By guest writer Marinette
Just as the moon causes the tides to rise and fall, “Bleeding Moon” can cause a wave of emotions you never even knew you had.
The longest lunar eclipse of the 21st century, in July 2018, brought about the inspiration for the album. Riaan actually recorded the piano parts on 28 July, the day after the eclipse. Staring at our cosmic brother, Riaan penned down his feelings and introduced the ideal musicians to bring them to life. Albert Frost, Riku Lätti, Basson Laubscher, CJ Bergh, Wilken Calitz, Heinrich Wesson, Mark Louis Ellis and Jean Marais were the perfect blend of talent for the job.
It’s hard to pinpoint the exact genre of this album, because it’s as diverse as the country it was written in. Everything from hip-hop, jazz, hard rock, desert blues and classical shows its face, making it a sweet treat for all tastes.
Not many South African musicians can boast five instrumental albums, but that’s exactly what gives Riaan Nieuwenhuis, a son of the local rock scene, his exclusive edge. In fact, his fifth (technically, sixth) studio album “Bleeding Moon” gives him the sole claim to this title.
Within the first notes of the opening number “Clarksdale”, it’s clear to see why Nieuwenhuis is known for his compositions. This song is as funk-laden as anyone can desire, with more swing than a southern Mississippi accent. Chico Muñoz and his trumpet transports the listener from the colourful streets of the Bo-Kaap to the southern states of the USA, and you can’t help but smile on the journey.
The emotional rollercoaster takes a sharp dip with “Declaration”, in which Albert Frost’s bendy guitar blues digs deep into the memories you’d wish to forget. This song is tinged with sadness, nostalgia, and yet, hope. Frost and Nieuwenhuis are a formidable force. When they perform together, the audience becomes hypnotised, to the point where you can hear a pin drop. This song is the personification of that force.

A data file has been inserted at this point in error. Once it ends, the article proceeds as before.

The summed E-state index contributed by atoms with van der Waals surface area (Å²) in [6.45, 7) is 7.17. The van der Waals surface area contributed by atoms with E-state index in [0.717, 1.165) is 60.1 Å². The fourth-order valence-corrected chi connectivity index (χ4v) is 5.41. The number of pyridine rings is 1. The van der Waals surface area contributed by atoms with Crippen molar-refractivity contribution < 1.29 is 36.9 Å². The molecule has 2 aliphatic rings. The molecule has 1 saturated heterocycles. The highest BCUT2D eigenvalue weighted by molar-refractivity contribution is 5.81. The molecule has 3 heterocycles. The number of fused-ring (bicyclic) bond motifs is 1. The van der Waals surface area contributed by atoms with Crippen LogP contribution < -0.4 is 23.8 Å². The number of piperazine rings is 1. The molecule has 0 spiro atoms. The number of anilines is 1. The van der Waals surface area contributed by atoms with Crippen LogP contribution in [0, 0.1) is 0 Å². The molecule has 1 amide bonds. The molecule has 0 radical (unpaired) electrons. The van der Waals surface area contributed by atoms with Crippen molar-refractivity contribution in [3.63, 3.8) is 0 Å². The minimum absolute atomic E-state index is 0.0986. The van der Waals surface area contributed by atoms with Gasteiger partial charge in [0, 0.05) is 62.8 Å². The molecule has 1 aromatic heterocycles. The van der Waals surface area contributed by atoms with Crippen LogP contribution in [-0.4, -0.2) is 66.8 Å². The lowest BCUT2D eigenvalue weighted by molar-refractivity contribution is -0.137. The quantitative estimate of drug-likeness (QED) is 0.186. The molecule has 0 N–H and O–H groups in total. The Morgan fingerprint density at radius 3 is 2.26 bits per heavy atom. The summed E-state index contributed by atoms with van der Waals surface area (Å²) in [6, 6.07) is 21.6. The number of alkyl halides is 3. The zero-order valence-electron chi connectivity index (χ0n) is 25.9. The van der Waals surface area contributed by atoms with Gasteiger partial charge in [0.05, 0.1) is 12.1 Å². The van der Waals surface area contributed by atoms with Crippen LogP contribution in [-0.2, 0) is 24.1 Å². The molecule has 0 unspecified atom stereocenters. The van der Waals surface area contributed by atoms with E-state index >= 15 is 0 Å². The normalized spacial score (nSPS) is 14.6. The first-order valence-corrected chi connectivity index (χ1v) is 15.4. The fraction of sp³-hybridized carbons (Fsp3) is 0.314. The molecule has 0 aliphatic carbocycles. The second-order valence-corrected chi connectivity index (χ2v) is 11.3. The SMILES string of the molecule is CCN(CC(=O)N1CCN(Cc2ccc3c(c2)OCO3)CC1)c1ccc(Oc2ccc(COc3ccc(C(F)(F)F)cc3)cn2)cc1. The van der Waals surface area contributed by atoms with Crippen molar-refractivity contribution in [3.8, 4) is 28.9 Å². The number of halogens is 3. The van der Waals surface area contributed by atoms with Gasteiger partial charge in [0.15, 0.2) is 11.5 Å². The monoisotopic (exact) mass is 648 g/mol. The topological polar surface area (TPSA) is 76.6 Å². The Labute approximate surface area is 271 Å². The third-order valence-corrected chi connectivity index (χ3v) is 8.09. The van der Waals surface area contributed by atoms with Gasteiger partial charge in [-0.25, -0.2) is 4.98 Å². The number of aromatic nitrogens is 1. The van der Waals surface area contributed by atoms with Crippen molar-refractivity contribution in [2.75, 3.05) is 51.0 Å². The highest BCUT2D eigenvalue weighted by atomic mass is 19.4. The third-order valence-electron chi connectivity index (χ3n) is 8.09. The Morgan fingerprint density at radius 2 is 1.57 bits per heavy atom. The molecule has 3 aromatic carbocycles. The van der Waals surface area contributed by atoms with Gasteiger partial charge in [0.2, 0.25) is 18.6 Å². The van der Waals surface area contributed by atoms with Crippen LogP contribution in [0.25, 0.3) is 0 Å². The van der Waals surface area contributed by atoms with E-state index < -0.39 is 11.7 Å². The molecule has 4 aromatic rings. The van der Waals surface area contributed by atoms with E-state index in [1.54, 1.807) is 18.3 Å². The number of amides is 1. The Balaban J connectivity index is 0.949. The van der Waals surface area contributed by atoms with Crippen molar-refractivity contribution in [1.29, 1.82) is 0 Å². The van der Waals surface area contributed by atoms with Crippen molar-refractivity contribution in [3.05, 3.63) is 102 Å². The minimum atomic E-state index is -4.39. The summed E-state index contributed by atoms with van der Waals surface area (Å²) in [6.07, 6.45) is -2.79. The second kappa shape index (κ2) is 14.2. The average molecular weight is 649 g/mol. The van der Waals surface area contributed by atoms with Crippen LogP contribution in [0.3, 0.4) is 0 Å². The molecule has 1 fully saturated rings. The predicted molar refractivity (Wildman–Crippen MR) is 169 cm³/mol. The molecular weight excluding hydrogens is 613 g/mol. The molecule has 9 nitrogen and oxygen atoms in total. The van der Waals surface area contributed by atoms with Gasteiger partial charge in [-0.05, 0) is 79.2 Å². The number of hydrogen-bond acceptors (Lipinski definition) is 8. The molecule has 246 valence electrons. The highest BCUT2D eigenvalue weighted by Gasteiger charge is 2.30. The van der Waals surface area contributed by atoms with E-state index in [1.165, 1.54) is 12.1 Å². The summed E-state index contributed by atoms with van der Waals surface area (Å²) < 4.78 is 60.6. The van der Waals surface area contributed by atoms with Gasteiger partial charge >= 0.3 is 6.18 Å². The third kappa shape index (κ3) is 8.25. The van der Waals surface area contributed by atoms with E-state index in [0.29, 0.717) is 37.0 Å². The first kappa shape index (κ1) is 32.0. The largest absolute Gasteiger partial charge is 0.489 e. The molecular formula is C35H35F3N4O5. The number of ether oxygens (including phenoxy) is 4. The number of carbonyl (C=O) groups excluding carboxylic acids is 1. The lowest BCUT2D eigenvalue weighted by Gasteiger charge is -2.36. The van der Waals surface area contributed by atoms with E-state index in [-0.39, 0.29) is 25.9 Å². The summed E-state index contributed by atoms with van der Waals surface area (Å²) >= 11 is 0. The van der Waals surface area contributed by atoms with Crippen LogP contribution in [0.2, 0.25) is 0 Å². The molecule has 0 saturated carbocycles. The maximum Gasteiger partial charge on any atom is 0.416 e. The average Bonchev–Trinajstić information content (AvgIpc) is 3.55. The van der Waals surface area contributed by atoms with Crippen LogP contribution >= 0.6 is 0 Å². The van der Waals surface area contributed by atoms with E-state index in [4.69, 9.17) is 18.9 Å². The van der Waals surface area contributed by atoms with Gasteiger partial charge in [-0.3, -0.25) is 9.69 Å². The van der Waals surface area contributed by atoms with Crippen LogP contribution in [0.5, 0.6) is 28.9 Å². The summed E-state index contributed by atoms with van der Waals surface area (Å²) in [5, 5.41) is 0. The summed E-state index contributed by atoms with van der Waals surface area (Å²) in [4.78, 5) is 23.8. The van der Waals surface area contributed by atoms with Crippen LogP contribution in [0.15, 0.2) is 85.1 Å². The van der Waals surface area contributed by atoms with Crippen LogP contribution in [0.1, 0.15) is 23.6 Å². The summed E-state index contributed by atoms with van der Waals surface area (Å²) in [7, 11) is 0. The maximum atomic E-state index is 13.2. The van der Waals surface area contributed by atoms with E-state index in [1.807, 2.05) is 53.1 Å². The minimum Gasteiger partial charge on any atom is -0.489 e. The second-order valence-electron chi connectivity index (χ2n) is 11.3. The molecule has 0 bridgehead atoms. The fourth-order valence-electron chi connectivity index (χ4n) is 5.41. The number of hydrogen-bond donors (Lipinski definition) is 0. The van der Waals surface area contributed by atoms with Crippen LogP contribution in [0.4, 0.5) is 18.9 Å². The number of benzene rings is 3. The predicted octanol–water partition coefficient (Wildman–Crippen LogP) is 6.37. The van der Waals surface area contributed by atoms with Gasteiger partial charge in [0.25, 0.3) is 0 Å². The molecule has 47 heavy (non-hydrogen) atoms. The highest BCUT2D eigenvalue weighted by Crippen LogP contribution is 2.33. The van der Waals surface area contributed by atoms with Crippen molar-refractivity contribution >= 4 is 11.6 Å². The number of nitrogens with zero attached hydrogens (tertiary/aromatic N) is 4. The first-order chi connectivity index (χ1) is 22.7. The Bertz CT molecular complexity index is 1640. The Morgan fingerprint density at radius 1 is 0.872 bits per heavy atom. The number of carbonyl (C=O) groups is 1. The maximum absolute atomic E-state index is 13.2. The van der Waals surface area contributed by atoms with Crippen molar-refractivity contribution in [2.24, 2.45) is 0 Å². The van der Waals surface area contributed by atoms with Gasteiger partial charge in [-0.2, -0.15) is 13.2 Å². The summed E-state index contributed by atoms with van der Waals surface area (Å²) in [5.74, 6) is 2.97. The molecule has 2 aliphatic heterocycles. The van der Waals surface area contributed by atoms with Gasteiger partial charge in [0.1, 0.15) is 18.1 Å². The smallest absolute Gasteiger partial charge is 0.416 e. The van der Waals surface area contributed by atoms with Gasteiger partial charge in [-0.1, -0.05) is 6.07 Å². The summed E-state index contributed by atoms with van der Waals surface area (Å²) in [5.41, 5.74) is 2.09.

Few things go together on an instrumental rock album as piano and electric guitar. This is supposedly why Nieuwenhuis garnered the help of guitar titans like Frost and Basson Laubscher. The years-long brotherhood of Riaan and Basson form an astronomical sound, as the two feed off each other’s energy. You just have to give “Reminiscence” a listen to hear the proof.
As if the album itself is taking time to reminisce at the moon, the overall tempo slows down towards the end. The romance of “Boreas”, the fantasy of “Courtesy” and the gospel of “Certainty” all feel like the soundtrack of a moonlit walk by the waters of Paarl Dam. These songs can almost bring the listener to tears, stirring the same feelings as a sunset or the heartbreak of young love.
The changing tide of the album towards the end, drops the listener off at the beach of satisfaction, yet you cannot help to press play again. With each of his previous albums Mediator 1 & 2, “Instigator“, “Collaborator” and Reminiscence, the growth of Riaan as composer and performer are evident. However, there is something unmatched about “Bleeding Moon”, which is, in my opinion, his best work yet.